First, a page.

When we first meet Sy Feltz in season three of Fargo, he’s a shifty, fast-talking, bullish right-hand man to Emmit Stussy (Ewan McGregor), the parking lot king of Minnesota. A flattop-sporting, mustache-wearing, Hummer-driving accountant, Sy Feltz slowly becomes overwhelmed by the increasingly dangerous circumstances that envelop him as the season progresses, becoming an almost sympathetic character in the process. We got the chance to sit down with actor Michael Stuhlbarg, who plays Sy, while he was in Austin for the sixth annual ATX TV Fest to talk about balancing the character’s earnest and sinister nature, working with showrunner Noah Hawley, and how he had trouble shaking that Minnesota accent.
What was the route that led you to become a part of Fargo’s third season?
I got a call from Noah Hawley asking if I would be interested in participating in the season. He let me know a little bit about the character, and I think I got to read the first episode or maybe some scenes or something. I had been a fan of the show before. I had watched each of the earlier seasons when they had aired, not in a binge form.
The old fashioned way?
I guess so. The usual way, once a week. I loved the sense of humor, I knew that Joel and Ethan Coen were executive producers on the show, so they must have supported him going out there and making this thing on his own. I love the homages he had created throughout the seasons to all of their films. I loved the sense of humor of the piece, [and] was a fan of the original film. There were so many great things going into it, plus I had heard that Ewan McGregor was going to be part of the season. We had worked together once before, and that was an exciting prospect, too, because we had had a lot of fun on another film together.
With Noah Hawley having you in mind for Sy, did he have the whole look, like the mustache and the flat top and all that?
I came in with a ton of pictures, possibilities of who the guy could be. The one thing that stuck in my craw a little bit about who this guy was was this very funny little description of him in the first episode. He described him as being something, I’m not sure if I can remember it exactly, but it was something to the effect of “He’s the bulldozer who raises the ground so that condos can be built. There’s something about him that’s kind of like a hockey player who was kicked out the hockey league for beating out somebody’s eyeball, and then took up accounting afterwards.”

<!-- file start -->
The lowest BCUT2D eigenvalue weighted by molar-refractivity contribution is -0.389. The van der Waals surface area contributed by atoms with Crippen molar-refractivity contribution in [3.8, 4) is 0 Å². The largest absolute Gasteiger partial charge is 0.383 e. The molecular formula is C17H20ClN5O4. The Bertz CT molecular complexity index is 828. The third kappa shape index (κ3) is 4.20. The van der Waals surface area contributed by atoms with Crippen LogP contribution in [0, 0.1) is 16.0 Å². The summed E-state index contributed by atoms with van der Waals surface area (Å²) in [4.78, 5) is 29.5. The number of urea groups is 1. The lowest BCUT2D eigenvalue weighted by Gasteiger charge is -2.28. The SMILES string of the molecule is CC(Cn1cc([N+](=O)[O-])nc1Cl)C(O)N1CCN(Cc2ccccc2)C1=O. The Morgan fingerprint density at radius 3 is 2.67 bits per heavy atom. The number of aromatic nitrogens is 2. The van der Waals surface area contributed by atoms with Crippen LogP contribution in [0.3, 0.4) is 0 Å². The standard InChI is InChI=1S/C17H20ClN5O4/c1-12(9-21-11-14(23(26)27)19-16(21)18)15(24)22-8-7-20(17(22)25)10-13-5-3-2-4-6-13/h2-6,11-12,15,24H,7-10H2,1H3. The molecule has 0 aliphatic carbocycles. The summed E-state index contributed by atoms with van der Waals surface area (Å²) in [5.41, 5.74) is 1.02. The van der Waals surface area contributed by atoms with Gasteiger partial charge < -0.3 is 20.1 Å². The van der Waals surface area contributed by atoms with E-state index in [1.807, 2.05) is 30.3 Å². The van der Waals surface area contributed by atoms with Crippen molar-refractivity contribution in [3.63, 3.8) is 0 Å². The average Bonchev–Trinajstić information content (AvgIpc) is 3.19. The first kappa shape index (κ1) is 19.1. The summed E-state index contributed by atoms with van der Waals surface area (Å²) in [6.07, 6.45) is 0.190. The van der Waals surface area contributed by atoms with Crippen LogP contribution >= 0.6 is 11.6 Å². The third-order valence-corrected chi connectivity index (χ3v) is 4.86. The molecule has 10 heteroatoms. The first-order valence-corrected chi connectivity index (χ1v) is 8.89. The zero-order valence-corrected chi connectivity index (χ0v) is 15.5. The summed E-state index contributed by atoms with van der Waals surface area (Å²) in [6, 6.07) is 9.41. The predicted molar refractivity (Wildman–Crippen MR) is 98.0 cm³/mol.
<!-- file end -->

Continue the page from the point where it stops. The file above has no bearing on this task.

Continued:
There were these weird kind of wonderful juxtapositions of just taking that and running with it. I came in, brought all of these pictures, all of these possibilities, grew a beard out and just let my hair grow and I didn’t know what we were going to do. I think it was a process of elimination, and really, it was his input that made us say let’s do, because I had been thinking about one of those sort of long mustaches.
Like a handlebar mustache?
Yeah, kind of like a long kind of Morgan Spurlock kind of a mustache.[Then] we kind of whittled everything away until we sort of thought, well, this kind of bushier mustache, kind of reminds me of the wonderful actor who played Bill Macy’s father-in-law in the Fargo movie, Harve Presnell. It was kind of a little ode to him there, and then with the idea of a long flattop, not too military, reminded me a little bit of John Goodman’s character in The Big Lebowski. So there was kind of precedents for how he was involved, and just ran with that.
It’s a very Midwestern look. I mean, everyone captures it, but you really blend into that aesthetic.
[It’s] Midwestern enough.
You have a tendency to lose yourself in your roles. I remember that first episode, I saw you and recognized you as Arnold Rothstein from Boardwalk Empire, but by the end of that episode I had forgotten all about that. What’s your secret to losing yourself in these characters?
It’s an opportunity to figure out who these people are, what their particular life is about, what the resonance of their life is about, where they come from, how they speak, how they communicate, all those things go into it. It’s just asking a million questions and whittling it away like sculpture. It’s like just sort of figure out what’s right, and the work on it never really stops because I’m not privy to all the information when I step into the project to begin with, so there’s an evolution over the course of the doing that is fun and challenging and surprising.
What’s it like wrangling down that Minnesota accent? Do you work with a dialogue coach?
Yeah, there is someone I work with away from the project and someone that I work with on the project. Whoever happens to be available, whoever can offer their time, and I often find the way somebody communicates through their words, what they choose to say, is big. Obviously language is character. I’ve heard it said that way often. That’s a lot of it. Just submerging yourself in that and doing it until it’s second nature to you. Actually, once you get it it’s hard to shake.